In Depth

General Election 2019: Six things we learnt from the leaked Tory election notes

From NHS privatisation to trade deals the notes reveal Conservative HQ’s advice to candidates

Conservative candidates in the December general election have been warned not to sign up to specific pledges on protecting the NHS or tackling climate change, according to a leaked party briefing note.

The 11-page note “explains the party’s position on nine key areas,” including why “signing up to certain pledges are unnecessary and could backfire,” The Guardian says. The memo warns candidates that they “will be asked to sign pledges on various campaign issues” and provides “substantive responses that can be used as a basis for a reply”.

The newspaper reports that the note was drafted by the Conservative research department, and that the advice is likely to be “seized on by opposition leaders, who insist the party cannot be trusted to keep its promises on certain important issues”.

Here are six things we learnt from the leak.

NHS

Candidates are told not to sign pledges to “protect our NHS from trade deals with new legislation which ends privatisation”, adding that “this kind of pledge would ‘give credence to factually inaccurate smears’”. 

A stock reply for candidates to use when asked about the party’s policy on the NHS says that the Conservatives have “given the NHS the biggest funding boost in its history”, and that claims from the Labour Party that the Tories will not protect the NHS are “political point scoring... scaring the most vulnerable in society”. 

Brexit

In response to questions about the NHS, candidates are advised that they should switch focus to “Jeremy Corbyn’s attempt to override the British people on Brexit”. The memo adds that candidates should tell voters that “a Conservative government with a functioning majority will immediately get Brexit done”.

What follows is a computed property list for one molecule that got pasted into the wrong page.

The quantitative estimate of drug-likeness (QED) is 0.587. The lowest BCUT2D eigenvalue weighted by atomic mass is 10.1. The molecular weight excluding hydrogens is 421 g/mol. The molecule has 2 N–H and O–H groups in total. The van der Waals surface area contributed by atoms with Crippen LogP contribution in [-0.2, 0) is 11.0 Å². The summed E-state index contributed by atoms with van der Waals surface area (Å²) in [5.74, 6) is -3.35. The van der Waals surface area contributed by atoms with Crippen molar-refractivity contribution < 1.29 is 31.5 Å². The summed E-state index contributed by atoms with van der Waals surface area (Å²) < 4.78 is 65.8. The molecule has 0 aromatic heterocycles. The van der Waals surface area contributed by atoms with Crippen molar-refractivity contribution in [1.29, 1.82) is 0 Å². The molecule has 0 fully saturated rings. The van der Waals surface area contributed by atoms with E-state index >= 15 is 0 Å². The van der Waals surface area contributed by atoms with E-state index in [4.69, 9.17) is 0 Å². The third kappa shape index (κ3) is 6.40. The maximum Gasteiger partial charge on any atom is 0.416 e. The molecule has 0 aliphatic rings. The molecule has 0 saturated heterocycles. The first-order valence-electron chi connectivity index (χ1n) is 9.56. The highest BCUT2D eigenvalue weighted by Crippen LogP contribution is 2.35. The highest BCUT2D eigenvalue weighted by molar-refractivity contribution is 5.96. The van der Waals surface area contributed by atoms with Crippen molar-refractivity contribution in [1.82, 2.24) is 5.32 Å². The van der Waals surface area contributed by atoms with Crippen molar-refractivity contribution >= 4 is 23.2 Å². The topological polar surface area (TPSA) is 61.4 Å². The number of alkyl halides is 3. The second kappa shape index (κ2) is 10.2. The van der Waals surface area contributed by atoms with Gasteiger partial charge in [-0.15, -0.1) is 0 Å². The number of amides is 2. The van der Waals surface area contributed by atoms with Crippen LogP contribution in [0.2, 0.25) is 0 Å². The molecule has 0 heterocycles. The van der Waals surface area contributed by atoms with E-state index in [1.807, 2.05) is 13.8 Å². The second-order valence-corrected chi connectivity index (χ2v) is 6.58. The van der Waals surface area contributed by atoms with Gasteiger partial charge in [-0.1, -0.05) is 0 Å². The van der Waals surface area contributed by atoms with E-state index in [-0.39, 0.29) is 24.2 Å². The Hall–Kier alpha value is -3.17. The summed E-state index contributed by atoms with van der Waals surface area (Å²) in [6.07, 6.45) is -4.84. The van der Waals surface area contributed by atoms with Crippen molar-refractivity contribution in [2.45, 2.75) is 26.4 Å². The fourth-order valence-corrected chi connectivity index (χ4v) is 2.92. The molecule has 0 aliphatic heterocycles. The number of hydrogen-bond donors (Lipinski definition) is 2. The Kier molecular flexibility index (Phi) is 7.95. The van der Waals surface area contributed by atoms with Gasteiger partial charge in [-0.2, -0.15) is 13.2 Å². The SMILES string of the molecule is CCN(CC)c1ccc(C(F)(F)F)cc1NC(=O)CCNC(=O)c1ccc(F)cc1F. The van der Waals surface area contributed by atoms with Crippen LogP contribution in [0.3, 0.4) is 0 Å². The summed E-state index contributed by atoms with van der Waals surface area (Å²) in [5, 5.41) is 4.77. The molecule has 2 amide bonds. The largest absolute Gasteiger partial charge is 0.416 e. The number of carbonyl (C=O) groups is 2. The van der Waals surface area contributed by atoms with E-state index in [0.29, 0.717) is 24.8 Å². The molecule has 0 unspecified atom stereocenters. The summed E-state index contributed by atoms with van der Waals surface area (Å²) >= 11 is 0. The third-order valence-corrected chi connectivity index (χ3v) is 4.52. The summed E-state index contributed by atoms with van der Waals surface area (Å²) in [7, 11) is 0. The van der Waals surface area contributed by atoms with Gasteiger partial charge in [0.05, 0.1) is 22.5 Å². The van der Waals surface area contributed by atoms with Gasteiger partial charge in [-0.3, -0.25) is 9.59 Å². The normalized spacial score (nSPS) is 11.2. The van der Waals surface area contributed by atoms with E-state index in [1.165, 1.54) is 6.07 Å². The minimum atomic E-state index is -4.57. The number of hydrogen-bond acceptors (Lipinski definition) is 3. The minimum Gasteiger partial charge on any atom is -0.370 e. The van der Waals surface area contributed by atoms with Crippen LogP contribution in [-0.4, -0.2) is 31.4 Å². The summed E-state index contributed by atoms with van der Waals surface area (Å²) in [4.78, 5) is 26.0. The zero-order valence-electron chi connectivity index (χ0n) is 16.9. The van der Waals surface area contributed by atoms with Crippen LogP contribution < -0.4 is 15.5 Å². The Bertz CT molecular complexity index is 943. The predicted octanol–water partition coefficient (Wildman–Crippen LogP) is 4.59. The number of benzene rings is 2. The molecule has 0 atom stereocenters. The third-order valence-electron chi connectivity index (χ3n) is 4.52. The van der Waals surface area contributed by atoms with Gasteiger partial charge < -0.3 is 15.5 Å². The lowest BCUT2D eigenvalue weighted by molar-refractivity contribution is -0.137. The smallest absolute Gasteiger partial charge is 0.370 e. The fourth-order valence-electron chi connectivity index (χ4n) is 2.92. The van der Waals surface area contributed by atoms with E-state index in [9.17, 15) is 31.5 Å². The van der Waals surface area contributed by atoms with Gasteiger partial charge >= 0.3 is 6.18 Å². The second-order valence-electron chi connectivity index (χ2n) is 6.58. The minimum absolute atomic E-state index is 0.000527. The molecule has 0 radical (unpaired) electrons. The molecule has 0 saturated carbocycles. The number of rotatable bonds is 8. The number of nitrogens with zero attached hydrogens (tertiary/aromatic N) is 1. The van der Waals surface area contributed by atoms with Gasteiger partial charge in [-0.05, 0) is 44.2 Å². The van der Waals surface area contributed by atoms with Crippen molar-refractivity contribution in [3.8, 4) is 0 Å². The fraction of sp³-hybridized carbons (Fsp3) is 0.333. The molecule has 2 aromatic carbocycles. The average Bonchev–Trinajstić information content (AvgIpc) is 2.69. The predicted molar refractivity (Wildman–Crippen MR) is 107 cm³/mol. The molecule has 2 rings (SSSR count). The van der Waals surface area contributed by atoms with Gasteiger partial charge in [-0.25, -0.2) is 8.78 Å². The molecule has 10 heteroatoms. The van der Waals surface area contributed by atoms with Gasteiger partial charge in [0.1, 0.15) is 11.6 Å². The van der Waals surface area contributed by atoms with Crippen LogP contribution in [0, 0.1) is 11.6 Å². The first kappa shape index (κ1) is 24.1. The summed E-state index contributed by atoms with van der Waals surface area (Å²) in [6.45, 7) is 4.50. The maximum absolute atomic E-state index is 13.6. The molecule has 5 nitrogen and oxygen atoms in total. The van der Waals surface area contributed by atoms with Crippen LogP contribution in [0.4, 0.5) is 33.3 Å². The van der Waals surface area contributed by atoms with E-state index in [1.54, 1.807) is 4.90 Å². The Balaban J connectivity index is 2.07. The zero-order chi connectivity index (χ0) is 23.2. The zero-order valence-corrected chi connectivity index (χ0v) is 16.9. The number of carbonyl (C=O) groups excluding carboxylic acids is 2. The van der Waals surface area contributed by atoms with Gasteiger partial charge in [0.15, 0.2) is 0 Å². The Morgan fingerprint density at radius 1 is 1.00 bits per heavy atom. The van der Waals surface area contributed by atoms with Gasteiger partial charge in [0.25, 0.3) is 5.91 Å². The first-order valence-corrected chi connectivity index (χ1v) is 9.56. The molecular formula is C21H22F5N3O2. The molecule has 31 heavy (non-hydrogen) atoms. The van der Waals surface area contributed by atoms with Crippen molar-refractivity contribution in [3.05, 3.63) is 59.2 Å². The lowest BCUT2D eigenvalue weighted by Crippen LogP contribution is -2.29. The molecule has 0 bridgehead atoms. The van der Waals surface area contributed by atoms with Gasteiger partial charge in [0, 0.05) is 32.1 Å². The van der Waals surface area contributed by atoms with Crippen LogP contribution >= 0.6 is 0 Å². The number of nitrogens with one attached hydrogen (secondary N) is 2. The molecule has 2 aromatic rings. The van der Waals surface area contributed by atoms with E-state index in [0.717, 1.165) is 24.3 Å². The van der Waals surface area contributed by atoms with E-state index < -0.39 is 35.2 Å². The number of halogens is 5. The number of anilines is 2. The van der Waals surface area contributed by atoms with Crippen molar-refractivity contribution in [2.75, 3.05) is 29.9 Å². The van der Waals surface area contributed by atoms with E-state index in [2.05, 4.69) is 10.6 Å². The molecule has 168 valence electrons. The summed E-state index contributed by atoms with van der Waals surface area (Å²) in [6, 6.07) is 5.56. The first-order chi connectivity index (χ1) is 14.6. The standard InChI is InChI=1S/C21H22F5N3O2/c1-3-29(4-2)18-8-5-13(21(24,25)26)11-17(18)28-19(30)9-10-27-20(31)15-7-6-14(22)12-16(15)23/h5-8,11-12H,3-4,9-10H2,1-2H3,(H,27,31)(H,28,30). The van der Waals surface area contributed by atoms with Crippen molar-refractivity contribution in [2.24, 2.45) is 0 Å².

On Saturday, Sky News reported that a separate leaked briefing note advised Tory candidates to tell voters that “we will leave the EU with the Prime Minister’s Great New Deal”, if questioned on when Britain would complete its withdrawal. 

Climate change

The Guardian reports that the memo advises candidates to say that Labour does not have a “a credible approach to the problem” of climate change, while avoiding specific pledges. 

It adds that many climate crisis campaigns “contain unrealistic targets that would be impossible to achieve”, and advises focussing on “practical, reasonable steps to protect our planet while keeping bills down”.

Women’s state pension

During the Conservative leadership election, Boris Johnson promised to review an increase in the age that women can claim their state pension. The retirement age for women rose from 60 to 65, in line with men, but campaigners say women born in the 1950s did not have a chance to adjust to the financial shift. 

Women earn less on average during their working life due to a combination of childcare commitments and the gender pay gap, with the BBC reporting that the age increase hit around “3.8 million women... with some potentially losing out on more than £40,000”.

The memo advises Tory candidates “not to engage on the issue”, The Guardian notes, adding: “Changes to the state pension age are part of a long overdue move towards gender equality and will put the pensions system on a more sustainable footing for future generations.”

Voter ID

The Tory party has flirted with voter ID-related legislation in the past. The change to voting rules would mean that voters could be turned away from polling booths if they can not provide photographic identification. Campaigners say this would mean that many people would be disenfranchised from voting at all.

Channel 4 reports that the “police investigated 266 allegations in 2018, which led to one conviction and two suspects accepting police cautions”. It describes this as a “tiny fraction of the millions of votes cast in each ballot”.

Candidates are told to say that “a secure voting system is a vital component of a healthy democracy”, while flagging that voter ID has been necessary in Northern Ireland since 2003.

Shooting

Promises related to shooting are endorsed by Conservative HQ, with the memo stating that candidate should say that “for many people shooting is an important part of rural life... worth around £2bn to the economy, much of it in some of our remotest communities”.

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